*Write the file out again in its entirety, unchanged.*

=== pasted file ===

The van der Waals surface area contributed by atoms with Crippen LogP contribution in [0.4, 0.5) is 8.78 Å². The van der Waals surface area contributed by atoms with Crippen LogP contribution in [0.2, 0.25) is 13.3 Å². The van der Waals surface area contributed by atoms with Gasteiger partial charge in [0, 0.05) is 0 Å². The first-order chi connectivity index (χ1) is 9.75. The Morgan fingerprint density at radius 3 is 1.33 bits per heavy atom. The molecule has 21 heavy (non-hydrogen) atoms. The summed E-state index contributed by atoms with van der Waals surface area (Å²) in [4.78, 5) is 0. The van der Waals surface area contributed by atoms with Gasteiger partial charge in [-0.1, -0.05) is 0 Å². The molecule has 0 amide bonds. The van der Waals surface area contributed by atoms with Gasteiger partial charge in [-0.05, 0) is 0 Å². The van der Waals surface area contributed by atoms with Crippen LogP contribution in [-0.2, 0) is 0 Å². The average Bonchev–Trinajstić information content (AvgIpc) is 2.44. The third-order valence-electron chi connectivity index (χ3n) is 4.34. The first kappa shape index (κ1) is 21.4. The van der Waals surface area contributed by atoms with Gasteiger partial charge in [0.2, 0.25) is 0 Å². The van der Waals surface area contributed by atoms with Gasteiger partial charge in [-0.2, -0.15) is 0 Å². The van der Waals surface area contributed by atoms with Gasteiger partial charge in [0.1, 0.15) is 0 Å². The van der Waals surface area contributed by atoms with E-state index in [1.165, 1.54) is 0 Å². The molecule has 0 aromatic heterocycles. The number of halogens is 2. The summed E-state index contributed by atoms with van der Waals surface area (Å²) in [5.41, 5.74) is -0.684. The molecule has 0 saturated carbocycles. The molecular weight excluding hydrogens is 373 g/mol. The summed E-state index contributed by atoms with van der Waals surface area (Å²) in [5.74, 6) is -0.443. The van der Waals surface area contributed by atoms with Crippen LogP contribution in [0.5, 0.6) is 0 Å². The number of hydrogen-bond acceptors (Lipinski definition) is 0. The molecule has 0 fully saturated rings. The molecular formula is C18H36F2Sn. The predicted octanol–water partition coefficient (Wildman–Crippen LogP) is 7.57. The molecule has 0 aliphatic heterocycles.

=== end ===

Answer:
The van der Waals surface area contributed by atoms with Crippen LogP contribution in [0.4, 0.5) is 8.78 Å². The van der Waals surface area contributed by atoms with Crippen LogP contribution in [0.2, 0.25) is 13.3 Å². The van der Waals surface area contributed by atoms with Gasteiger partial charge in [0, 0.05) is 0 Å². The first-order chi connectivity index (χ1) is 9.75. The Morgan fingerprint density at radius 3 is 1.33 bits per heavy atom. The molecule has 21 heavy (non-hydrogen) atoms. The summed E-state index contributed by atoms with van der Waals surface area (Å²) in [4.78, 5) is 0. The van der Waals surface area contributed by atoms with Gasteiger partial charge in [-0.1, -0.05) is 0 Å². The molecule has 0 amide bonds. The van der Waals surface area contributed by atoms with Gasteiger partial charge in [-0.05, 0) is 0 Å². The van der Waals surface area contributed by atoms with Crippen LogP contribution in [-0.2, 0) is 0 Å². The average Bonchev–Trinajstić information content (AvgIpc) is 2.44. The third-order valence-electron chi connectivity index (χ3n) is 4.34. The first kappa shape index (κ1) is 21.4. The van der Waals surface area contributed by atoms with Gasteiger partial charge in [0.2, 0.25) is 0 Å². The van der Waals surface area contributed by atoms with Gasteiger partial charge in [-0.2, -0.15) is 0 Å². The van der Waals surface area contributed by atoms with Gasteiger partial charge in [0.1, 0.15) is 0 Å². The van der Waals surface area contributed by atoms with E-state index in [1.165, 1.54) is 0 Å². The molecule has 0 aromatic heterocycles. The number of halogens is 2. The summed E-state index contributed by atoms with van der Waals surface area (Å²) in [5.41, 5.74) is -0.684. The molecule has 0 saturated carbocycles. The molecular weight excluding hydrogens is 373 g/mol. The summed E-state index contributed by atoms with van der Waals surface area (Å²) in [5.74, 6) is -0.443. The van der Waals surface area contributed by atoms with Crippen LogP contribution in [0.5, 0.6) is 0 Å². The number of hydrogen-bond acceptors (Lipinski definition) is 0. The molecule has 0 fully saturated rings. The molecular formula is C18H36F2Sn. The predicted octanol–water partition coefficient (Wildman–Crippen LogP) is 7.57. The molecule has 0 aliphatic heterocycles.